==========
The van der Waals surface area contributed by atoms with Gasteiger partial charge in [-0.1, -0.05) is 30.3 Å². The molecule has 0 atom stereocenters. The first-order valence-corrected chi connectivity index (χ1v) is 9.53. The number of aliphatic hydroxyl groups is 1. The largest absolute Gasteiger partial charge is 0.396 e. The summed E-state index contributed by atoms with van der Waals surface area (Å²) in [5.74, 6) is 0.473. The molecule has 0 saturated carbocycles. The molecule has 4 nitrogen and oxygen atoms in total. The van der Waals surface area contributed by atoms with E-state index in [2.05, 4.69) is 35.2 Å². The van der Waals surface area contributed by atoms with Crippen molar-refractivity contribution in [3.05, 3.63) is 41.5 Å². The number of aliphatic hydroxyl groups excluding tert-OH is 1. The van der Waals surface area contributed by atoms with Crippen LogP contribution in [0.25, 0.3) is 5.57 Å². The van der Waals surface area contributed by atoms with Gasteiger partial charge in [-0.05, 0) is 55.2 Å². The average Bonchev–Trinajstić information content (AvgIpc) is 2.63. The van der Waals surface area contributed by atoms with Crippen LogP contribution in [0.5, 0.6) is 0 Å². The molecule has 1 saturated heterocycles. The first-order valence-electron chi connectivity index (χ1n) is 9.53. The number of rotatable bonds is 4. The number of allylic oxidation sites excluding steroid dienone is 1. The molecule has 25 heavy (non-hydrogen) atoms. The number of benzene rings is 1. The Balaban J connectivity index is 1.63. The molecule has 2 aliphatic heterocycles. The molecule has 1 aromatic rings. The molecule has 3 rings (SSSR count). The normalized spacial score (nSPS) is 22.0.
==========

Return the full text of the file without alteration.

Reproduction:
The van der Waals surface area contributed by atoms with Gasteiger partial charge in [-0.1, -0.05) is 30.3 Å². The molecule has 0 atom stereocenters. The first-order valence-corrected chi connectivity index (χ1v) is 9.53. The number of aliphatic hydroxyl groups is 1. The largest absolute Gasteiger partial charge is 0.396 e. The summed E-state index contributed by atoms with van der Waals surface area (Å²) in [5.74, 6) is 0.473. The molecule has 0 saturated carbocycles. The molecule has 4 nitrogen and oxygen atoms in total. The van der Waals surface area contributed by atoms with E-state index in [2.05, 4.69) is 35.2 Å². The van der Waals surface area contributed by atoms with Crippen molar-refractivity contribution in [3.05, 3.63) is 41.5 Å². The number of aliphatic hydroxyl groups excluding tert-OH is 1. The van der Waals surface area contributed by atoms with Crippen LogP contribution in [0.25, 0.3) is 5.57 Å². The van der Waals surface area contributed by atoms with Gasteiger partial charge in [-0.05, 0) is 55.2 Å². The average Bonchev–Trinajstić information content (AvgIpc) is 2.63. The van der Waals surface area contributed by atoms with Crippen LogP contribution in [0.5, 0.6) is 0 Å². The molecule has 1 saturated heterocycles. The first-order valence-electron chi connectivity index (χ1n) is 9.53. The number of rotatable bonds is 4. The number of allylic oxidation sites excluding steroid dienone is 1. The molecule has 25 heavy (non-hydrogen) atoms. The number of benzene rings is 1. The Balaban J connectivity index is 1.63. The molecule has 2 aliphatic heterocycles. The molecule has 1 aromatic rings. The molecule has 3 rings (SSSR count). The normalized spacial score (nSPS) is 22.0.